Free Shipping Today On Orders.

Hoka Speedgoat Review: Solid Shoe With a Big Flaw

Posted on March 09 2016

Hoka SpeedgoatWhen I first received the Hoka Speedgoat, I was pretty sure that I would never run in them. I had heard from other runners that the fit was way too narrow, and upon taking them out of the box I was rather shocked by just how narrow the toebox looked. It honestly looks like a cross-country spike upper and last on a Hoka sole. After trying them on and confirming the tight fit, I put them back in the box and they sat in my basement for a few months.

(Disclosure: these shoes were provided free-of-charge by Hoka for review purposes.)

After our first snowfall back at the beginning of winter (snow has been minimal this year up in NH), I decided to take a shot at running in them – it was the only trail shoe I had that I hadn’t already reviewed (David Henry handles most trail shoes for me these days), and I suppose every shoe deserves at least one run (I once ran in the Springblade!). Hoka Speedgoat Side

My first run was four miles on a rail trail, and though they were tight across the toes and forefoot, the run went pretty well, and the tightness didn’t bother me as much as I had anticipated. They handled well in the thin layer of snow, and the ride was somewhat reminiscent of the Hoka Huaka, a shoe that I liked quite a bit. They are a tad softer than the Huaka, have a slightly higher drop (Speedgoats are 35 mm heel – 30 mm forefoot per Running Warehouse), and the lugs are a bit deeper, but the two shoes compare favorably to one another.

Hoka Speedgoat Top

Yes, indeed – pointy and narrow up front!

Despite my problems with the fit, for some reason I kept coming back to the Speedgoats. I used them frequently in the snow this winter, and they were the shoes on my feet when I was bit by a German Shepherd while running on the trails behind my house on Christmas Day (an incident that sidelined me for two weeks). I’ve probably put close to 50 miles on them at this point, which is a bit of a surprise given my initial reaction to the narrowness of the toebox. That being said, my longest run in them was 7 miles, and I was feeling some discomfort up front by the end of that run. I would not run much longer than 5 miles in these given the fit issues – I would not recommend them to ultrarunners for this reason.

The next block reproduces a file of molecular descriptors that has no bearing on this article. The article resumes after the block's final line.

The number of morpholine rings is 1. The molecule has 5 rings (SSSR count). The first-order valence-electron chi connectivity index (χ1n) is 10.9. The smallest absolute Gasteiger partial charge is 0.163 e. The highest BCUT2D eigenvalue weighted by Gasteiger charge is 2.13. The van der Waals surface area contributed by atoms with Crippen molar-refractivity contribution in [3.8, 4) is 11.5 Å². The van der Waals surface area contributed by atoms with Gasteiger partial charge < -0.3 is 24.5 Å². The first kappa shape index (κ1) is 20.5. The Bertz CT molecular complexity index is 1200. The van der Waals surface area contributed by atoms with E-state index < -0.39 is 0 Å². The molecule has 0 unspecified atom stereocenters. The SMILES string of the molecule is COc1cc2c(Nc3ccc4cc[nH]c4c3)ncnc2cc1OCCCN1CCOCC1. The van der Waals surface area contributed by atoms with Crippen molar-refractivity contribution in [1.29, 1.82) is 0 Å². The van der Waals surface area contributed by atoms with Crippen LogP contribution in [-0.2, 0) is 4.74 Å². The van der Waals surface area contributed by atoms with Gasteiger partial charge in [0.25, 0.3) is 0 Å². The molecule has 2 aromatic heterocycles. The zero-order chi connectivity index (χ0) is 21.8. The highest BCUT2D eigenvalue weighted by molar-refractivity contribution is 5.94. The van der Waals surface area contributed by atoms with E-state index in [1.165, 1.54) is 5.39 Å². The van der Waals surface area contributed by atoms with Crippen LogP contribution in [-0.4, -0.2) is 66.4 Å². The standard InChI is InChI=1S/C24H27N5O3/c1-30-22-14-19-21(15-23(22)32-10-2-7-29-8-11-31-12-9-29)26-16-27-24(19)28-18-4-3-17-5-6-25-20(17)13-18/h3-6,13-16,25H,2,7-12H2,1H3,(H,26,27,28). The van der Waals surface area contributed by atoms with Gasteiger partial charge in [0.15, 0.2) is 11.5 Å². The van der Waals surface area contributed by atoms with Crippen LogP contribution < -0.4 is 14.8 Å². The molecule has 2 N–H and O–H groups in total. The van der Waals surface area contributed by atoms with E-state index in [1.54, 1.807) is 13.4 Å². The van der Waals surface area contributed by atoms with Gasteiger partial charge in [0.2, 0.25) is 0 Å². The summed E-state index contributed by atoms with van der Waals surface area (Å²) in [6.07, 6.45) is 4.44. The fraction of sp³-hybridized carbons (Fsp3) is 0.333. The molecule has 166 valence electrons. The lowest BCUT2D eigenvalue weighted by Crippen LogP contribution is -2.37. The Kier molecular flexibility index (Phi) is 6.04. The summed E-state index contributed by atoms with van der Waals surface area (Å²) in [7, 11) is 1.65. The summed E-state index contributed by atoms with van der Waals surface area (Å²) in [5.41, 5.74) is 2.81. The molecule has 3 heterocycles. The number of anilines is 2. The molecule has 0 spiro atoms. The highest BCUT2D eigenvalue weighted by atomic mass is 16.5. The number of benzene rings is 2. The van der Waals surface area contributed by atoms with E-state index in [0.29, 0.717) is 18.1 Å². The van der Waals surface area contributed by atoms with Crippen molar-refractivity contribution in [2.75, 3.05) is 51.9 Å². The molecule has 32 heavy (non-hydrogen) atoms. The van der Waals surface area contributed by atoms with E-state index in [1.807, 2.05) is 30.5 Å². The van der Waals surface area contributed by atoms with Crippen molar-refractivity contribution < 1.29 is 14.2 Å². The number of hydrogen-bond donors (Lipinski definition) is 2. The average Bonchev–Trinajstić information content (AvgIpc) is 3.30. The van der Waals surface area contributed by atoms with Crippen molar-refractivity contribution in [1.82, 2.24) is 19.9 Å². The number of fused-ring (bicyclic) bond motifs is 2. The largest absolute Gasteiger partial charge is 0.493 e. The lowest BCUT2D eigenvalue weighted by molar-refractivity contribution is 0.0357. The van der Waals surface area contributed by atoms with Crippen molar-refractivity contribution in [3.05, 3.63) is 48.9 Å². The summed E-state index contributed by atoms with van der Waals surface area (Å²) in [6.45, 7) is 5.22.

2015-12-25 17.20.39

The red midsole does a good job of camouflaging blood…

The upper of the Speedgoat is a breathable, fairly open mesh with welded overlays and a rand along the region of junction between the upper and midsole. I have no major complaints about the upper, though the mesh does seem like it might let trail grit in given the more open weave. I have not run through water in these, so can’t comment on whether the rand creates issues with drainage. I’m not particularly crazy about the way the tongue extends down and forward to make up the central portion of the upper of the forefoot, but this has not caused any real issues. Mostly just an aesthetic complaint I guess.

Hoka Speedgoat Medial

The sole of the Speedgoat is springy, and not as mushy as a shoe like the Hoka Clifton. I’d say it’s somewhere in between the Clifton and the Huaka from a responsiveness standpoint. I really like the feel, and that’s one of the reasons why I keep coming back to them. They feel great underfoot on both road and trail. Durability has so far been good – I’ve done a fair amount of running on asphalt in these shoes, and the Vibram rubber is holding up very well so far.

Hoka Speedgoat Sole

The outsole of the Speedgoat is a bit more aggressive than that of the Huaka, and traction has been solid on light snow. I haven’t put them to the test in wet or muddy conditions, but they are adequate for the type of trail running I do (mostly non-technical).

Conclusion

So the Speedgoat is a mix of good and bad. I really like the ride, and have enjoyed running in them from that standpoint, but the narrow fit is a real limitation for all but the most narrow-footed. If you can comfortably run in cross-country spikes, these are probably going to be fine for you (though I would recommend going up a half size if you buy them). If not, they may not be a great choice.

I like them for shorter runs on trails, but a shoe with a 30mm+ stack height isn’t really what I typically need for shorter, quicker runs. And I definitely would not pay $140 for a shoe with such a limited a range of uses. Hopefully Hoka will retool the fit if they come out with a v2 – the shoe has a lot of potential, but is really hobbled by the fit.

The Hoka Speedgoat is available for purchase at Running Warehouse.

More Posts

0 comments

Leave a comment

All blog comments are checked prior to publishing